Science Without Laws

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University of Chicago Press, 1999 - Philosophy - 285 pages
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Debate over the nature of science has recently moved from the halls of academia into the public sphere, where it has taken shape as the "science wars." At issue is the question of whether scientific knowledge is objective and universal or socially mediated, whether scientific truths are independent of human values and beliefs. Ronald Giere is a philosopher of science who has been at the forefront of this debate from its inception, and Science without Laws offers a much-needed mediating perspective on an increasingly volatile line of inquiry.

Giere does not question the major findings of modern science: for example, that the universe is expanding or that inheritance is carried by DNA molecules with a double helical structure. But like many critics of modern science, he rejects the widespread notion of science—deriving ultimately from the Enlightenment—as a uniquely rational activity leading to the discovery of universal truths underlying all natural phenomena. In these highly readable essays, Giere argues that it is better to understand scientists as merely constructing more or less abstract models of limited aspects of the world. Such an understanding makes possible a resolution of the issues at stake in the science wars. The critics of science are seen to be correct in rejecting the Enlightenment idea of science, and its defenders are seen to be correct in insisting that science does produce genuine knowledge of the natural world.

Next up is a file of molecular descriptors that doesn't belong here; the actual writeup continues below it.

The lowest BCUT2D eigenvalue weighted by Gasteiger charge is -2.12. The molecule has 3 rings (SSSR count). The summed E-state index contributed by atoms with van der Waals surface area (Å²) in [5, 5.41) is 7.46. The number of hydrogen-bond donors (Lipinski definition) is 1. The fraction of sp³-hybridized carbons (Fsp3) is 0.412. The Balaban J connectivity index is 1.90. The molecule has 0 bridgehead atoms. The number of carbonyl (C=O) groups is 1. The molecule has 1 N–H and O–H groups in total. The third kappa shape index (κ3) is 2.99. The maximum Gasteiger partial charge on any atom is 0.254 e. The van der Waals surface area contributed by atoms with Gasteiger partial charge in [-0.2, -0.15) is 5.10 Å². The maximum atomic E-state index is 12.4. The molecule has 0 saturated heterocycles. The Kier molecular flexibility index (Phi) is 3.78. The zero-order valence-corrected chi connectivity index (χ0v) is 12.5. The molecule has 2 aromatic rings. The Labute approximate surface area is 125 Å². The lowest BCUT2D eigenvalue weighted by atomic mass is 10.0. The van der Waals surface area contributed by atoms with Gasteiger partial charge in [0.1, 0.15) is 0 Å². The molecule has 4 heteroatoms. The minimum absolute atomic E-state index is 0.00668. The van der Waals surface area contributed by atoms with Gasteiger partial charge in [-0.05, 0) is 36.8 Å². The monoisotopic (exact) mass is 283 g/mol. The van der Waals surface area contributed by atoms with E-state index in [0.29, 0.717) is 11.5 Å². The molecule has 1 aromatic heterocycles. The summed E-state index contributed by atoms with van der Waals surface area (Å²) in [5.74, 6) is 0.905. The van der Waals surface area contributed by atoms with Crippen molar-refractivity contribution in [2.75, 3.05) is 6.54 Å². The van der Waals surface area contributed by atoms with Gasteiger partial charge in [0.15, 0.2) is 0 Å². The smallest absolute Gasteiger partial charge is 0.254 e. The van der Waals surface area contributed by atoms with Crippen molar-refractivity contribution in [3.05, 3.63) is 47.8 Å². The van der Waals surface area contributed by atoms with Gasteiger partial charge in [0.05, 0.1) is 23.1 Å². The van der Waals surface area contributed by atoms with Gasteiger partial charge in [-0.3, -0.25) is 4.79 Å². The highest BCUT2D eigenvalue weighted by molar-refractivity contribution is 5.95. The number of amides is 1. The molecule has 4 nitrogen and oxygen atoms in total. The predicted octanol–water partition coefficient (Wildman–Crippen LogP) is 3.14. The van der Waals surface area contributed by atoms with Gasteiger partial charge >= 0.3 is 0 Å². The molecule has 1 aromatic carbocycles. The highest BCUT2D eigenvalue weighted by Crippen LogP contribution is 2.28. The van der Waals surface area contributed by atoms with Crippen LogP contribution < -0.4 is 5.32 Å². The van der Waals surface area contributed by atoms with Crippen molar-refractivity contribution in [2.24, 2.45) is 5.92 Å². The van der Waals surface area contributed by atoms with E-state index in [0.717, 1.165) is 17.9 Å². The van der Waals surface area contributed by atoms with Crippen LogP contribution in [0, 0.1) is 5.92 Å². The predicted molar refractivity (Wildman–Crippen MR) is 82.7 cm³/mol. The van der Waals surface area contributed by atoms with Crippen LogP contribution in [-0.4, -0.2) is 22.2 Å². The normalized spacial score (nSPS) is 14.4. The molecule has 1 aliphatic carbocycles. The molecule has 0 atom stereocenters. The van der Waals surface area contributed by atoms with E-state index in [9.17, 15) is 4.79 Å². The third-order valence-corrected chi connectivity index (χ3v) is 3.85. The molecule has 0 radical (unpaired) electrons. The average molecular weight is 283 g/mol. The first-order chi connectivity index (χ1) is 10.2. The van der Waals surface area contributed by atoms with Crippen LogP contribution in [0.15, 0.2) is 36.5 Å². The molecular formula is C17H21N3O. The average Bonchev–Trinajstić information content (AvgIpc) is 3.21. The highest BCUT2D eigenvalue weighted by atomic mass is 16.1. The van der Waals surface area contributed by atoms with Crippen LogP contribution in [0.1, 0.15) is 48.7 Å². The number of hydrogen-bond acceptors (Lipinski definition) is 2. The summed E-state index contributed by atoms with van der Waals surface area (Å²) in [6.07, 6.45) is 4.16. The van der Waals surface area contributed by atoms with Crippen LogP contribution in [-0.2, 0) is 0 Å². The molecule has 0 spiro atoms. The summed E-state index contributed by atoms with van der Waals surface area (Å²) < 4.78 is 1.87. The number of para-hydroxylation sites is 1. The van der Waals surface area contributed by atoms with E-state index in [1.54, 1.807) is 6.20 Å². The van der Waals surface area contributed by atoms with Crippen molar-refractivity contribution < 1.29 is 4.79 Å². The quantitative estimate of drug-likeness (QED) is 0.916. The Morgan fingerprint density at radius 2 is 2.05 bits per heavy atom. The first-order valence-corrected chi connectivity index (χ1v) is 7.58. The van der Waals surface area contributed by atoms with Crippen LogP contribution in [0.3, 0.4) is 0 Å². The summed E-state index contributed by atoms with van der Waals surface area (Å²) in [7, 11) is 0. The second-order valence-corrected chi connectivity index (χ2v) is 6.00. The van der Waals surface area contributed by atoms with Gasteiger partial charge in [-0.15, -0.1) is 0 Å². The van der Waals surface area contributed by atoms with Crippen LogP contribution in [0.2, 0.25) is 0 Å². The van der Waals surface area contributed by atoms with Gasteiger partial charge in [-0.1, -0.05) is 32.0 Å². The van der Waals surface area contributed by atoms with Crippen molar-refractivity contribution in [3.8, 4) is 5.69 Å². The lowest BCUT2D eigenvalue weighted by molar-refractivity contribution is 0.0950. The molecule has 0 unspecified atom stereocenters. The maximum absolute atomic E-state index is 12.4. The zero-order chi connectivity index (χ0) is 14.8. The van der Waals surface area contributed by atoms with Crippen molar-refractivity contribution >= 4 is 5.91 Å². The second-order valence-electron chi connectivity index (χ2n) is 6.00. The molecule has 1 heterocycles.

Giere is utterly persuasive in arguing that to criticize the Enlightenment ideal is not to criticize science itself, and that to defend science one need not defend the Enlightenment ideal. Science without Laws thus stakes out a middle ground in these debates by showing us how science can be better conceived in other ways.

 

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User Review  - chaosmogony - LibraryThing

An interesting set of essays on a fascinating set of ideas in contemporary philosophy of science. The book reads as Giere laying down the precursors of his preferred form of methodological naturalism ... Read full review

Contents

ONE Viewing Science
11
TWO Explaining Scientific Revolutions
30
THREE Science and Technology Studies
56
FOUR Naturalism and Realism
69
FIVE Science without Laws of Nature
84
SIX The Cognitive Structure of Scientific Theories
97
SEVEN Visual Models and Scientific Judgment
118
EIGHT Philosophy of Science Naturalized
151
NINE Constructive Realism
174
TEN The Feminism Question in the Philosophy
200
ELEVEN From Wissenschaftliche Philosophie to Philosophy
217
Perspectival Realism
237
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